Saturday, August 11, 2007

The Romance of Space and the Space Shuttle Endeavor

Maybe I read too much science fiction in my formative years, but there's something about the idea of leaving Earth - even just to orbit - that I find very exciting. Watching the space shuttle take off makes my heart start beating a little bit faster.

The current shuttle mission, STS-118 on the Endeavor, is extra special because one of the mission specialists is elementary school teacher Barbara Morgan. In 1986 Morgan was the backup to Christa McAuliffe in the "Teachers in Space Program." In January 1986, the Challenger was launch with McAuliffe aboard. Of course, the Challenger and McAuliffe never made it to space. Now, almost 22 years later, Morgan has finally become the first teacher in space.

What I didn't realize was that Morgan is much more than just a teacher in space. She joined the astronaut program full time in 1998 and trained as a mission specialist. From her NASA biography:

Following the completion of two years of training and evaluation, she was assigned technical duties in the Astronaut Office Space Station Operations Branch. She then served in the Astronaut Office CAPCOM Branch, working in Mission Control as prime communicator with on-orbit crews. More recently, she served in the Robotics Branch of the Astronaut Office.
Despite her decade at NASA, she still considers herself a teacher. As she points out:
You know that question always kind of makes me laugh! People don’t ask the physician astronauts or the engineer astronauts or the chemists: “Are you still a chemist? Are you still a physician" or “Are you still an engineer?” Yes, I’m still a teacher and look forward to eventually going back in the classroom. I do know teaching is tough and challenging. And there’s a skill to it, just like everything else. You have to keep up with that. I’m going to need to sharpen my skills again, take some classes, and go observe a lot of my colleagues and work hard to get back into it to be able to do as good a job as I can.
I know this is going to sound corny, but Morgan's story makes me choke up a bit*. I don't know how she feels about it, but "finally going into space after 22 years" would be the high point of my life. Oh, well, maybe I'll be a space tourist someday . . .

Morgan won't be the only woman on board. Mission specialist and chemist Tracy Caldwell will also be on board the Endeavor. In a pre-flight interview, she explained what drew her to study science:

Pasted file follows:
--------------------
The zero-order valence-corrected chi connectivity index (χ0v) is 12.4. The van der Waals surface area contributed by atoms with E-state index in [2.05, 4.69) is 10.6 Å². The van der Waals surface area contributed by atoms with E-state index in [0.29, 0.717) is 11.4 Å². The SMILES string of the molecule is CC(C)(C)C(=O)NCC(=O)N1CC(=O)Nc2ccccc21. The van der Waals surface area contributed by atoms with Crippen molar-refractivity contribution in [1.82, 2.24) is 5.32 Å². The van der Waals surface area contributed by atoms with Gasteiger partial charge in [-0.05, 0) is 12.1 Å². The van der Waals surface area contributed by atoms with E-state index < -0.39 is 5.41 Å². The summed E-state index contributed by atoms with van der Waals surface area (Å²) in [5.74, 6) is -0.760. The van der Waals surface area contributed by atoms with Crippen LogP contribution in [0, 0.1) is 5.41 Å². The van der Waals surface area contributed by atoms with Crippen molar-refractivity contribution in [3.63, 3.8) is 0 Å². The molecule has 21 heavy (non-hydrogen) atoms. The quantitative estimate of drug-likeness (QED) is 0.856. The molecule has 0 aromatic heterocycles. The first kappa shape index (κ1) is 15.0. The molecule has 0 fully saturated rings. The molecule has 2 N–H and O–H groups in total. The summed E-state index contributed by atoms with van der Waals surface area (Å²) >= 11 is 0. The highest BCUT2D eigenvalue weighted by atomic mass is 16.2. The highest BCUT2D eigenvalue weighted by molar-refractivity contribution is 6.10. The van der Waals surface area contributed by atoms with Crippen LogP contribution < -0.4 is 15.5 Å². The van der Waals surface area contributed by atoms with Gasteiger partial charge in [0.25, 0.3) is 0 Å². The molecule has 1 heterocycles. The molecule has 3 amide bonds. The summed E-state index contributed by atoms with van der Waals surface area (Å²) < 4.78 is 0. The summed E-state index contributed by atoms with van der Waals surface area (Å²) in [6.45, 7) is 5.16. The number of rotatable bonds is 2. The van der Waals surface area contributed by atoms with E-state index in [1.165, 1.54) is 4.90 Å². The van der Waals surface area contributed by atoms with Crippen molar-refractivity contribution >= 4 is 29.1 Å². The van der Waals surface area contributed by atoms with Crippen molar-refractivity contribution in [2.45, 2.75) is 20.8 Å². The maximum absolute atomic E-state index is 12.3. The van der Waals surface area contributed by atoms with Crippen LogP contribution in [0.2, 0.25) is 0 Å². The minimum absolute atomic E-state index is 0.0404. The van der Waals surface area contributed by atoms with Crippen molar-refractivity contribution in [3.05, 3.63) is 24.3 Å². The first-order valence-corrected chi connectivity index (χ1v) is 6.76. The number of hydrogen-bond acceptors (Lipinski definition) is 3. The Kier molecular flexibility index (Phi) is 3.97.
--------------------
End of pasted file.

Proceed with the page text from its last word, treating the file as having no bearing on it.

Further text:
I had to learn how to be a scientist. But I had an interest in understanding how things worked. And when someone explained it to me, and better yet when they showed it to me and I could see things moving around, then the light bulb went on inside. And what I really liked about chemistry in particular was it answered questions like, why the sky was blue. I mean, it really answered it! It wasn’t just some fairy tale, nursery rhyme, it was the real thing. Why water boiled. I was really surprised to find out it didn’t have so much to do with temperature as I thought. Just all of these, all of these everyday things that you come in contact with, science answered. And better, chemistry made complete sense out of math! And I was not only not good at math. I was afraid of it and I told myself I wasn’t good at it because it just didn’t come natural. And I struggled with it probably more than I needed to. When I got into college and I started to get very involved in chemistry and taking classes I never knew existed when I was in high school about chemistry, I started to use math more. And when I learned things in calculus that were so strange, you know, as a concept, like well, who thought of this? And why do we use this? When I got to chemistry and started learning the physics of chemistry I actually started using that math to describe the properties of an atom. And I could picture an atom in my head and I, I knew what atoms did and I could see how the math explained what an atom did. It, it made so much more sense to me. And I really enjoyed that, just learning how things worked.
And that sums up a big part of the fun of science for me: making sense of the way the world works. Sometimes I wonder if initiatives to encourage girls to study engineering and science that emphasize "helping humanity" are just missing that point.

Anyway, now, four days into the Endeavor's mission, they've found the heat shield on the belly of the shuttle was damaged during launch. NASA is reporting that they don't believe repairs are necessary, but, even so, I'll be holding my breath when they land. My best wishes are being sent to Morgan, Caldwell and the rest of the Endeavor crew.

* On some days, the photo montage during the opening credits of Enterprise gets to me in the same way, so maybe I'm just a bit of a sap.

Photo: From the official NASA mission page. The crew members of STS-118 pose for their official portrait. Pictured from the left are mission specialists Richard A. (Rick) Mastracchio, Barbara R. Morgan, Pilot Charles O. Hobaugh, Commander Scott J. Kelly and mission specialists Tracy E. Caldwell, Canadian Space Agency's Dafydd R. (Dave) Williams, and Alvin Drew Jr.

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DrOtter said...

Now that I'm in a reasonable time zone to watch the shuttle go up live, my life/work/whatever literally stops for the 30 minutes around launch time. I sit at my computer watching live Nasa TV on the internet, with my fingers crossed. If it is aborted, I'm back the next day. Each time that shuttle goes up I get shivers - it is what we are supposed to be doing. It is next, it is about understanding the universe and science exploration at it is best. I'm keeping my fingers crossed for Endeavor's safe landing too.
I don't think you are a sap at all about Enterprise, somedays it catches me the same way too.

Peggy K said...

I'm glad I'm not the only one that feels that way!